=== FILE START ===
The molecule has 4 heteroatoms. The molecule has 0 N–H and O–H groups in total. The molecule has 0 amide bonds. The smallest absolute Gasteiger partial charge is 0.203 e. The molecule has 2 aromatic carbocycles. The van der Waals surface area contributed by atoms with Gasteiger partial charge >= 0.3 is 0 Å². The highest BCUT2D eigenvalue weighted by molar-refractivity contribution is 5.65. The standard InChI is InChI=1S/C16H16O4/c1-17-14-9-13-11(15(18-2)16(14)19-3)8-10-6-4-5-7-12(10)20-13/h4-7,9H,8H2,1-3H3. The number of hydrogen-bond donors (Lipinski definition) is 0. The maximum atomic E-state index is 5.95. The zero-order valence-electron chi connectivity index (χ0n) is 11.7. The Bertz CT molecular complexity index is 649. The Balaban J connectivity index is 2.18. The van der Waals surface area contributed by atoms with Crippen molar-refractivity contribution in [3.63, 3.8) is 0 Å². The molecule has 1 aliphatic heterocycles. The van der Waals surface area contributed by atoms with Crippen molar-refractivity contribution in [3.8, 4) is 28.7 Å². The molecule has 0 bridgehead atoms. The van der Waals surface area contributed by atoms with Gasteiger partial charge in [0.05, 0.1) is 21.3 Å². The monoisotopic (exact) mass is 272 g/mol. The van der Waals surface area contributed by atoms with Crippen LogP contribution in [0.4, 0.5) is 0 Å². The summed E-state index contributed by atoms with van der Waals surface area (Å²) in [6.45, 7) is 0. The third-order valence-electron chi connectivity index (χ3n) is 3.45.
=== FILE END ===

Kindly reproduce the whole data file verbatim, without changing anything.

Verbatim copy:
The molecule has 4 heteroatoms. The molecule has 0 N–H and O–H groups in total. The molecule has 0 amide bonds. The smallest absolute Gasteiger partial charge is 0.203 e. The molecule has 2 aromatic carbocycles. The van der Waals surface area contributed by atoms with Gasteiger partial charge >= 0.3 is 0 Å². The highest BCUT2D eigenvalue weighted by molar-refractivity contribution is 5.65. The standard InChI is InChI=1S/C16H16O4/c1-17-14-9-13-11(15(18-2)16(14)19-3)8-10-6-4-5-7-12(10)20-13/h4-7,9H,8H2,1-3H3. The number of hydrogen-bond donors (Lipinski definition) is 0. The maximum atomic E-state index is 5.95. The zero-order valence-electron chi connectivity index (χ0n) is 11.7. The Bertz CT molecular complexity index is 649. The Balaban J connectivity index is 2.18. The van der Waals surface area contributed by atoms with Crippen molar-refractivity contribution in [3.63, 3.8) is 0 Å². The molecule has 1 aliphatic heterocycles. The van der Waals surface area contributed by atoms with Crippen molar-refractivity contribution in [3.8, 4) is 28.7 Å². The molecule has 0 bridgehead atoms. The van der Waals surface area contributed by atoms with Gasteiger partial charge in [0.05, 0.1) is 21.3 Å². The monoisotopic (exact) mass is 272 g/mol. The van der Waals surface area contributed by atoms with Crippen LogP contribution in [0.4, 0.5) is 0 Å². The summed E-state index contributed by atoms with van der Waals surface area (Å²) in [6.45, 7) is 0. The third-order valence-electron chi connectivity index (χ3n) is 3.45.